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Low carb flu & 5-htp — Talk to me about this

Answered on August 19, 2014
Created July 23, 2011 at 10:40 PM

A while ago I came across a hack about low carb flu where someone (I think it was the Quilt) recommended 5-htp to relieve the symptoms. I'm sorry I can't find the actual question, his answer may very well have been a comment within an answer and it was very brief with little or no explanation as to why 5-htp might be helpful.

I'd like to know more about this. Can anyone tell me why 5-htp specifically might help to alleviate the symptoms of low carb flu? My apologies in advance if this has already been discussed at length elsewhere. Feel free to just point me in that direction. :)

Bb3d1772b28c02da2426e40dfcb533f5

(5381)

on June 27, 2012
at 12:23 AM

^There are no serotonin precursors in high starch foods.

Bb3d1772b28c02da2426e40dfcb533f5

(5381)

on June 27, 2012
at 12:22 AM

There are no serotonin precursors in high starch foods.

D10ca8d11301c2f4993ac2279ce4b930

(5242)

on July 26, 2011
at 07:14 PM

Sleep also is important in modulating serotonin. During periods of darkness serotonin is converted melatonin. If you aren't getting enough sleep or if you're sleeping in a room that isn't dark, odds are your serotonin is high.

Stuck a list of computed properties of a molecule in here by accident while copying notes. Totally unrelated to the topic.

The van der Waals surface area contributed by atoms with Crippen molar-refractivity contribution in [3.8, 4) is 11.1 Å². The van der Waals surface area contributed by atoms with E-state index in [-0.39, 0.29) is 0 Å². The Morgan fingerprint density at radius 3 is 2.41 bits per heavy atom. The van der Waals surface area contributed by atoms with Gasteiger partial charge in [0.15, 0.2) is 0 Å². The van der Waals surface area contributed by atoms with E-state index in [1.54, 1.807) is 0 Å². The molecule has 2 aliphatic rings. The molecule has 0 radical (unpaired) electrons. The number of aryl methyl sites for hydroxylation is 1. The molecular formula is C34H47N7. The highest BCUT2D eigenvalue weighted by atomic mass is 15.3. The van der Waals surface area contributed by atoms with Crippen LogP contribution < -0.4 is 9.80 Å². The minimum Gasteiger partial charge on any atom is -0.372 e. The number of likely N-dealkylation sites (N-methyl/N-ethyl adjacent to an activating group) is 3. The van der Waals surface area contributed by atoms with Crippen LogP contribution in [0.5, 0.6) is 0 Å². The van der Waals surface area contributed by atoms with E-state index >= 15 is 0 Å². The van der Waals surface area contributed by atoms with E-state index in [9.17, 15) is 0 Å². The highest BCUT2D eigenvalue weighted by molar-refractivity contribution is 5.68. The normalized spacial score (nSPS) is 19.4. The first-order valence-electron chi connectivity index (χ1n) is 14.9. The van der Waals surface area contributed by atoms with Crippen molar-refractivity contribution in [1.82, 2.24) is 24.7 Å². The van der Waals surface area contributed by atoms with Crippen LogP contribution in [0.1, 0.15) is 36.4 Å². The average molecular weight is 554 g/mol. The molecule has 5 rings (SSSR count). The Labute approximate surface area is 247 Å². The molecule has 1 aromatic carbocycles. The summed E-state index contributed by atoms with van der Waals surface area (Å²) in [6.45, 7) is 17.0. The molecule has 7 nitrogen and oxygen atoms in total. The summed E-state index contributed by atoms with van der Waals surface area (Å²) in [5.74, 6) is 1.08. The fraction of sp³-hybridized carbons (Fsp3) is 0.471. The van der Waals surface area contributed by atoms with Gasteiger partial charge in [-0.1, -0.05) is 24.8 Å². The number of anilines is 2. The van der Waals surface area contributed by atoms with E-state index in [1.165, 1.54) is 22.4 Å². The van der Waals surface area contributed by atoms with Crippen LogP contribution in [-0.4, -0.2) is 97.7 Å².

D10ca8d11301c2f4993ac2279ce4b930

(5242)

on July 25, 2011
at 07:20 PM

That's if you buy the serotonin model of depression. High serotonin provides more of the "at peace but inhibited, quasi lethargic" feeling than the raw, free, energetic feeling that most people desire.

D10ca8d11301c2f4993ac2279ce4b930

(5242)

on July 23, 2011
at 11:02 PM

Limiting tryptophan or insuring that tryptophan is converted to niacin will also prevent carbs from turning to serotonin - per Ray Peat

D10ca8d11301c2f4993ac2279ce4b930

(5242)

on July 23, 2011
at 11:02 PM

limiting tryptophan or insuring the tryptophan is converted to niacin will also prevent carbs from turning to serotonin - per Ray Peat.

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5 Answers

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5
D10ca8d11301c2f4993ac2279ce4b930

(5242)

on July 23, 2011
at 10:47 PM

Because going low carb will limit your serotonin production. Taking 5-htp will promote serotonin recycling while you get used to low serotonin levels.

D10ca8d11301c2f4993ac2279ce4b930

(5242)

on July 23, 2011
at 11:02 PM

Limiting tryptophan or insuring that tryptophan is converted to niacin will also prevent carbs from turning to serotonin - per Ray Peat

D10ca8d11301c2f4993ac2279ce4b930

(5242)

on July 23, 2011
at 11:02 PM

limiting tryptophan or insuring the tryptophan is converted to niacin will also prevent carbs from turning to serotonin - per Ray Peat.

Bb3d1772b28c02da2426e40dfcb533f5

(5381)

on June 27, 2012
at 12:23 AM

^There are no serotonin precursors in high starch foods.

Bb3d1772b28c02da2426e40dfcb533f5

(5381)

on June 27, 2012
at 12:22 AM

There are no serotonin precursors in high starch foods.

2
Ba5d562332a93572191fd6291ed4f3b0